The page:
Dietary Sugars (I) Compared With Glucose Tablets (C) For the critical outcome of time to resolution of symptoms, none of the 4 studies identified(Brodows 1984, 3378; Slama 1990, 589; Husband 2010, 154; McTavish 2011, 381) showed that any form of dietary sugar or glucose tablets improved the blood glucose before 10 minutes. For the important outcome of hypoglycemia (clinical relief in 15 minutes or less), we identified low-quality evidence (downgraded for risk of bias and imprecision) from 3 randomized controlled studies(Slama 1990, 589; Husband 2010, 154; McTavish 2011, 381) with pooled data from 502 diabetic patients treated with dietary sugars (sucrose, fructose, orange juice, jelly beans, Mentos, and milk) and 223 treated with glucose tablets (15–20 g) that showed a benefit with glucose tablets, with slower resolution of symptoms 15 minutes after diabetic patients were treated with dietary sugars compared with glucose tablets (RR, 0.89; 95% CI, 0.83–0.96). For the important outcome of blood glucose (diabetic patients with at least a 20-mg/dL increase of blood glucose by 20 minutes), we found very-low-quality evidence (downgraded for risk of bias and imprecision) from 1 observational study(Brodows 1984, 3378) with 13 diabetic patients treated with dietary sugars and 9 treated with glucose tablets that showed a benefit with glucose tablets, with fewer diabetic patients demonstrating a 20-mg/dL increase in blood glucose level 20 minutes after treatment when treated with dietary sugars compared with glucose tablets (RR, 0.3; 95% CI, 0.1–0.85). For the critical outcome of time to resolution of symptoms, the important outcome of risk of complications (eg, aspiration), and the low-priority outcome of hospital length of stay, there were no human trials found. Sucrose (I) Compared With Glucose Tablets (C) For the important outcome of hypoglycemia (clinical relief in 15 minutes or less), we found low-quality evidence (downgraded for risk of bias and imprecision) from 2 RCTs(Slama 1990, 589; Husband 2010, 154) with pooled data from 177 diabetic patients treated with sucrose (165 with sucrose candy [Skittles] and 12 with sucrose tablets) and 171 treated with glucose tablets that showed no difference in their effects on blood glucose. Sucrose (either as sucrose candy [Skittles] or sucrose tablets) and glucose tablets were equivalent in providing clinical relief of hypoglycemia 15 minutes after ingestion (RR, 0.99; 95% CI, 0.91–1.07). For the important outcome of blood glucose (mean change in blood glucose [mmol/L] after 15 minutes), we found low-quality evidence (downgraded for risk of bias and imprecision) from 1 randomized controlled study(Slama 1990, 589) with 6 diabetic patients treated with sucrose (dissolved in water) and 6 treated with glucose tablets that showed a benefit to glucose administration, with the MD (mmol/L) in blood glucose 15 minutes after ingestion lower with sucrose (dissolved in water) than glucose tablets (MD, −0.9; 95% CI, −1.78 to −0.02). A second arm of this same study with 6 diabetic patients treated with sucrose (chewed) and 6 treated with glucose tablets showed no benefit, with the MD (mmol/L) in blood glucose 15 minutes after ingestion similar between sucrose (chewed) and glucose tablets (MD, 0.3; 95% CI, −0.8 to 1.41). For the critical outcome of time to resolution of symptoms, the important outcome of risk of complications (eg, aspiration), and the lower-priority outcome of hospital length of stay, there were no human trials found. Fructose (I) Compared With Glucose Tablets (C) For the important outcome of hypoglycemia (clinical relief in 15 minutes or less), we found low-quality evidence (downgraded for risk of bias and imprecision) from 1 RCT(Husband 2010, 154) with 165 diabetic patients treated with fructose (Fruit to Go) and 165 treated with glucose tablets that showed benefit with glucose, with a lower incidence of resolution of symptoms 15 minutes after treatment for diabetic patients treated with fructose compared with glucose tablets (RR, 0.77; 95% CI, 0.68–0.86). For the critical outcome of time to resolution of symptoms, the important outcomes of risk of complications (eg, aspiration) and blood glucose, and the low-priority outcome of hospital length of stay, there were no human trials found. Orange Juice (I) Compared With Glucose Tablets (C) For the important outcome of hypoglycemia (clinical relief in 15 minutes or less), we found very-low-quality evidence (downgraded for risk of bias, inconsistency, and imprecision) from 2 RCTs(Slama 1990, 589; McTavish 2011, 381) with the pooled data of 50 diabetic patients treated with orange juice and 58 treated with glucose tablets that showed no difference in the resolution of symptoms 15 minutes after treatment for diabetic patients treated with orange juice compared with glucose tablets (RR, 0.84; 95% CI, 0.69–1.02). For the important outcome of blood glucose, we identified very-low-quality evidence (downgraded for risk of bias and imprecision) from 1 RCT(Slama 1990, 589) with 6 diabetic patients treated with orange juice and 6 treated with glucose tablets that showed no benefit with glucose tablets, with the MD (mmol/L) in blood glucose 15 minutes after ingestion lower with orange juice than with glucose tablets (MD, −0.7; 95% CI, −1.55 to −0.15). Very-low-quality evidence (downgraded for risk of bias and imprecision) from 1 observational study(Brodows 1984, 3378) with 8 diabetic patients treated with orange juice and 9 treated with glucose tablets showed no difference in a diabetic patient’s likelihood of having a 20-mg/dL increase in blood glucose level 20 minutes after treatment with orange juice compared with glucose tablets (RR, 0.48; 95% CI, 0.18–1.26). For the critical outcome of time to resolution of symptoms, the important outcome of risk of complications (eg, aspiration), and the low-priority outcome of hospital length of stay, no human trials were found. Jelly Beans (I) Compared With Glucose Tablets (C) For the important outcome of hypoglycemia (clinical relief less in 15 minutes or less), we found very-low-quality evidence (downgraded for risk of bias and imprecision) from 1 RCT(McTavish 2011, 381) with 45 diabetic patients treated with jelly beans and 52 treated with glucose tablets that showed no difference in the resolution of symptoms 15 minutes after treatment, whether diabetic patients were treated with jelly beans or glucose tablets (RR, 0.85; 95% CI, 0.69–1.04). For the critical outcome of time to resolution of symptoms, the important outcomes of risk of complications (eg, aspiration) and blood glucose, and the low-priority outcome of hospital length of stay, no human trials were found. Mentos (I) Compared With Glucose Tablets (C) For the important outcome of hypoglycemia (clinical relief in 15 minutes or less), we found very-low-quality evidence (downgraded for risk of bias and imprecision) from 1 RCT(McTavish 2011, 381) with 48 diabetic patients treated with Mentos and 52 treated with glucose tablets that showed no difference in the resolution of symptoms 15 minutes after treatment, whether diabetic patients were treated with Mentos or glucose tablets (RR, 1.06; 95% CI, 0.92–1.21). For the critical outcome of time to resolution of symptoms, the important outcomes of risk of complications (eg, aspiration) and blood glucose, and the low-priority outcome of hospital length of stay, no human trials were found. Milk (I) Compared With Glucose Tablets (C) For the important outcome of blood glucose (diabetic patients with at least a 20-mg/dL increase of blood glucose by 20 minutes), we found very-low-quality evidence (downgraded for risk of bias and imprecision) from 1 observational study(Brodows 1984, 3378) that included 5 diabetic patients treated with whole milk and 9 treated with glucose tablets, showing no difference in likelihood of a 20-mg/dL increase in blood glucose level 20 minutes after treatment, whether diabetic patients were treated with milk or glucose tablets (RR, 0.11; 95% CI, 0.01–1.62). For the critical outcome of time to resolution of symptoms, the important outcomes of risk of complications (eg, aspiration) and hypoglycemia, and the low-priority outcome of hospital length of stay, no human trials were found. Glucose Gel (I) Compared With Glucose Tablets (C) For the important outcome of hypoglycemia (clinical relief in 15 minutes or less), we identified very-low-quality evidence (downgraded for risk of bias and imprecision) from 1 RCT(Slama 1990, 589) that included 6 diabetic patients treated with glucose gel and 6 treated with glucose tablets, finding no difference in the resolution of symptoms 15 minutes after treatment (RR, 0.5; 95% CI, 0.14–1.77). For the critical outcome of time to resolution of symptoms, the important outcomes of risk of complications (eg, aspiration) and blood glucose, and the low-priority outcome of hospital length of stay, no human trials were found. Glucose Solution (I) Compared With Glucose Tablets (C) For the important outcome of hypoglycemia (clinical relief in 15 minutes or less), we identified very-low-quality evidence (downgraded for risk of bias and imprecision) from 1 RCT(Slama 1990, 589) that included 6 diabetic patients treated with glucose solution and 6 treated with glucose tablets, finding no difference in the resolution of symptoms 15 minutes after treatment (RR, 1.25; 95% CI, 0.64–2.44). For the critical outcome of time to resolution of symptoms, the important outcomes of risk of complications (eg, aspiration) and blood glucose, and the low-priority outcome of hospital length of stay, no human trials were found. Cornstarch Hydrolysate (I) Compared With Glucose Tablets (C) For the important outcome of hypoglycemia (clinical relief in 15 minutes or less), we found very-low-quality evidence (downgraded for risk of bias and imprecision) from 1 RCT(Slama 1990, 589) that included 5 diabetic patients treated with cornstarch hydrolysate 15 g and 6 treated with glucose tablets, finding no difference in the resolution of symptoms 15 minutes after treatment (RR, 1.20; 95% CI, 0.59–2.45). For the critical outcome of time to resolution of symptoms, the important outcomes of risk of complications (eg, aspiration) and blood glucose, and the low-priority outcome of hospital length of stay, no human trials were found. • The following dietary sugars were evaluated in the included studies: • Skittles: ~90 g carbohydrate per 100 g, sugar (sucrose) corn syrup, partially hydrogenated soybean oil, fruit juice from concentrate (grape, strawberry, lemon, lime, orange), citric acid, dextrin, natural and artificial flavors, gelatin, food starch–modified coloring, ascorbic acid • Fruit to Go: apple pure concentrate; apple, cherry, and elderberry juice concentrates; wild berry concentrate (concentrated cherry, raspberry, blueberry, cranberry and boysenberry juices, natural flavor); citrus pectin; natural flavor; lemon juice concentrate • Mentos: 2.8 g carbohydrate in each mint (71% glucose and 29% oligosaccharides), 91.6 g carbohydrate per 100 g, 69.3 g sugar per 100 g, sugar, glucose syrup (corn), reconstituted fruit juices (strawberry, orange, lemon; 2.5%), hydrogenated vegetable oil (coconut), acid (citric acid), rice starch, thickeners (gum arabic, gellan gum, flavorings, glazing agent [carnauba wax]), emulsifier (sucrose esters of fatty acids), colors • Glucose gel: 15 g of glucose in 40 g of 40% dextrose gel (Hypostop, Novo Industries) • Glucose solution: 15 g of glucose dissolved in 150 mL of water • Cornstarch hydrolysate: 15 g of cornstarch hydrolysate containing 2% to 3% glucose, 6% to 8% maltose, 89% to 92% oligosaccharides and polysaccharides, and 0.15% protein (Glucides 19, Roquette Freres, Lestrem, France) diluted in 150 mL of water.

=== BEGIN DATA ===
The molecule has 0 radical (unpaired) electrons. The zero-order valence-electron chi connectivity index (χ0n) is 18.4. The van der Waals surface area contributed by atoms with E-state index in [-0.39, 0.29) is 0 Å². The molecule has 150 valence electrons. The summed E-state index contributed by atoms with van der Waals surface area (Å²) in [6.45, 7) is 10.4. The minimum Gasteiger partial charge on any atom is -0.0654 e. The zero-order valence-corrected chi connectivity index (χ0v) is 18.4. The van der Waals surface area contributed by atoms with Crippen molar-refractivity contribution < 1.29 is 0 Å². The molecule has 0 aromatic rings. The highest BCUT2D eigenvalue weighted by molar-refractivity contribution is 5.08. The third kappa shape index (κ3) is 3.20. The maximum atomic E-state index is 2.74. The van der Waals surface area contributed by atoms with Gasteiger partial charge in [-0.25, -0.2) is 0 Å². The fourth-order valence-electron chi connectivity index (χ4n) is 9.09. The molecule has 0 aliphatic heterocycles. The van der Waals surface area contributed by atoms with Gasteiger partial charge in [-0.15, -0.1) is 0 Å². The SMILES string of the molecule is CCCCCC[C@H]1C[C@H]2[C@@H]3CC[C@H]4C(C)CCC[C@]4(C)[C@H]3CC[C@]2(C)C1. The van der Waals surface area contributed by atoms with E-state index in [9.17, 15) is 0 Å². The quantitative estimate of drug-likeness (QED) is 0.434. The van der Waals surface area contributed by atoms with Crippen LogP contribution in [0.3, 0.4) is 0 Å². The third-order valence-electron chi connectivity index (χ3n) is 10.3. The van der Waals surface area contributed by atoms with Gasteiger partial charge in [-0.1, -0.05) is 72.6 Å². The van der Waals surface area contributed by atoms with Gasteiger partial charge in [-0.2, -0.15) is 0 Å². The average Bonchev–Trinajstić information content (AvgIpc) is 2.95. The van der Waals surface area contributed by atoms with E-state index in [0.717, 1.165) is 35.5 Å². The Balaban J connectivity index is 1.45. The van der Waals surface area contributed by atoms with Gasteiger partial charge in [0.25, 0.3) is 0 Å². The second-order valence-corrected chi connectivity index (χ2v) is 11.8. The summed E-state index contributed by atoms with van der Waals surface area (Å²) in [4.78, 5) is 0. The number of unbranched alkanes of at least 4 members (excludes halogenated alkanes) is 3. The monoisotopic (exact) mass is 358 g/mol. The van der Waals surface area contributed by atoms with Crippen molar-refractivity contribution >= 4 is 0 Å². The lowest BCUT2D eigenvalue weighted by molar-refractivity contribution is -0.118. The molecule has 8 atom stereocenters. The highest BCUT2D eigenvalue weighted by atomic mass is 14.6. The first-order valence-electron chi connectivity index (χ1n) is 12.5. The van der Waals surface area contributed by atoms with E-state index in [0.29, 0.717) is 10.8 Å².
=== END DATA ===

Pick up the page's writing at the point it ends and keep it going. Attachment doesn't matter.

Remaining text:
Treatment Recommendation: